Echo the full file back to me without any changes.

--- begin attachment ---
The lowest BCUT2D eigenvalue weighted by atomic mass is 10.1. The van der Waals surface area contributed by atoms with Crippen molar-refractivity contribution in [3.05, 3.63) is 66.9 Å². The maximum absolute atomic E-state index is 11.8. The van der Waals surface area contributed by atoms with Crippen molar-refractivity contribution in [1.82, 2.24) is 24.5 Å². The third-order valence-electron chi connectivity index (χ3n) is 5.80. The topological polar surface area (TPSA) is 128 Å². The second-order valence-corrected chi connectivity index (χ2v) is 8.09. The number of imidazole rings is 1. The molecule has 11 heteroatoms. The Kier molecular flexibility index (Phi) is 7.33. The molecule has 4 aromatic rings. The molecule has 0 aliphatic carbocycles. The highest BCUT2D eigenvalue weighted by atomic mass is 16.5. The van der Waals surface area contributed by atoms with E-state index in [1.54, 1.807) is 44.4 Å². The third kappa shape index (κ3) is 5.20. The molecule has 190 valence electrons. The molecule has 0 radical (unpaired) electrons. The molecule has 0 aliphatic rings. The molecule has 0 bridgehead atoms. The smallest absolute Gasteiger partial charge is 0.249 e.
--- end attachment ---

The lowest BCUT2D eigenvalue weighted by atomic mass is 10.1. The van der Waals surface area contributed by atoms with Crippen molar-refractivity contribution in [3.05, 3.63) is 66.9 Å². The maximum absolute atomic E-state index is 11.8. The van der Waals surface area contributed by atoms with Crippen molar-refractivity contribution in [1.82, 2.24) is 24.5 Å². The third-order valence-electron chi connectivity index (χ3n) is 5.80. The topological polar surface area (TPSA) is 128 Å². The second-order valence-corrected chi connectivity index (χ2v) is 8.09. The number of imidazole rings is 1. The molecule has 11 heteroatoms. The Kier molecular flexibility index (Phi) is 7.33. The molecule has 4 aromatic rings. The molecule has 0 aliphatic carbocycles. The highest BCUT2D eigenvalue weighted by atomic mass is 16.5. The van der Waals surface area contributed by atoms with E-state index in [1.54, 1.807) is 44.4 Å². The third kappa shape index (κ3) is 5.20. The molecule has 190 valence electrons. The molecule has 0 radical (unpaired) electrons. The molecule has 0 aliphatic rings. The molecule has 0 bridgehead atoms. The smallest absolute Gasteiger partial charge is 0.249 e.